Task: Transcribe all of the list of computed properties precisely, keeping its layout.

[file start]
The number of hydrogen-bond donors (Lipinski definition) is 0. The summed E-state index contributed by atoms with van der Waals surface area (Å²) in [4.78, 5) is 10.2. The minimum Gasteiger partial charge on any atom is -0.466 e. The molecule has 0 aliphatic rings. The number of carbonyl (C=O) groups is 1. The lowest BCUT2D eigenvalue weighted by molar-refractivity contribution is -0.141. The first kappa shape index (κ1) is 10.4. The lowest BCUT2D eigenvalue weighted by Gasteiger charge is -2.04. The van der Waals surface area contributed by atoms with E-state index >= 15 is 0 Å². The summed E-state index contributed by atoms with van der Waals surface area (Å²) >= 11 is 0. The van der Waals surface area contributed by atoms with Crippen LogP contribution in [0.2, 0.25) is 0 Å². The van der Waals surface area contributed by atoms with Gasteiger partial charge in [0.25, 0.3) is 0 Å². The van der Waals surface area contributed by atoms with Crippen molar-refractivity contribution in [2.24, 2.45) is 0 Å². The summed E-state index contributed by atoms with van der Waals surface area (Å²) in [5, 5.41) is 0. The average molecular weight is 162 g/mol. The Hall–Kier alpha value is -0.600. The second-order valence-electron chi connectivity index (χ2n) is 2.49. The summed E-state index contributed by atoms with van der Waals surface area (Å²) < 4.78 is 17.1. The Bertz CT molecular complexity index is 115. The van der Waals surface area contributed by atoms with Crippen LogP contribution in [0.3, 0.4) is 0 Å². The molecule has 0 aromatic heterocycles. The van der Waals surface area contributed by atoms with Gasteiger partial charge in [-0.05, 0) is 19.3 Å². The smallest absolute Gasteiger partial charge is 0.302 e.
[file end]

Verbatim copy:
The number of hydrogen-bond donors (Lipinski definition) is 0. The summed E-state index contributed by atoms with van der Waals surface area (Å²) in [4.78, 5) is 10.2. The minimum Gasteiger partial charge on any atom is -0.466 e. The molecule has 0 aliphatic rings. The number of carbonyl (C=O) groups is 1. The lowest BCUT2D eigenvalue weighted by molar-refractivity contribution is -0.141. The first kappa shape index (κ1) is 10.4. The lowest BCUT2D eigenvalue weighted by Gasteiger charge is -2.04. The van der Waals surface area contributed by atoms with E-state index >= 15 is 0 Å². The summed E-state index contributed by atoms with van der Waals surface area (Å²) >= 11 is 0. The van der Waals surface area contributed by atoms with Crippen LogP contribution in [0.2, 0.25) is 0 Å². The van der Waals surface area contributed by atoms with Gasteiger partial charge in [0.25, 0.3) is 0 Å². The van der Waals surface area contributed by atoms with Crippen molar-refractivity contribution in [2.24, 2.45) is 0 Å². The summed E-state index contributed by atoms with van der Waals surface area (Å²) in [5, 5.41) is 0. The average molecular weight is 162 g/mol. The Hall–Kier alpha value is -0.600. The second-order valence-electron chi connectivity index (χ2n) is 2.49. The summed E-state index contributed by atoms with van der Waals surface area (Å²) < 4.78 is 17.1. The Bertz CT molecular complexity index is 115. The van der Waals surface area contributed by atoms with Crippen LogP contribution in [0.3, 0.4) is 0 Å². The molecule has 0 aromatic heterocycles. The van der Waals surface area contributed by atoms with Gasteiger partial charge in [-0.05, 0) is 19.3 Å². The smallest absolute Gasteiger partial charge is 0.302 e.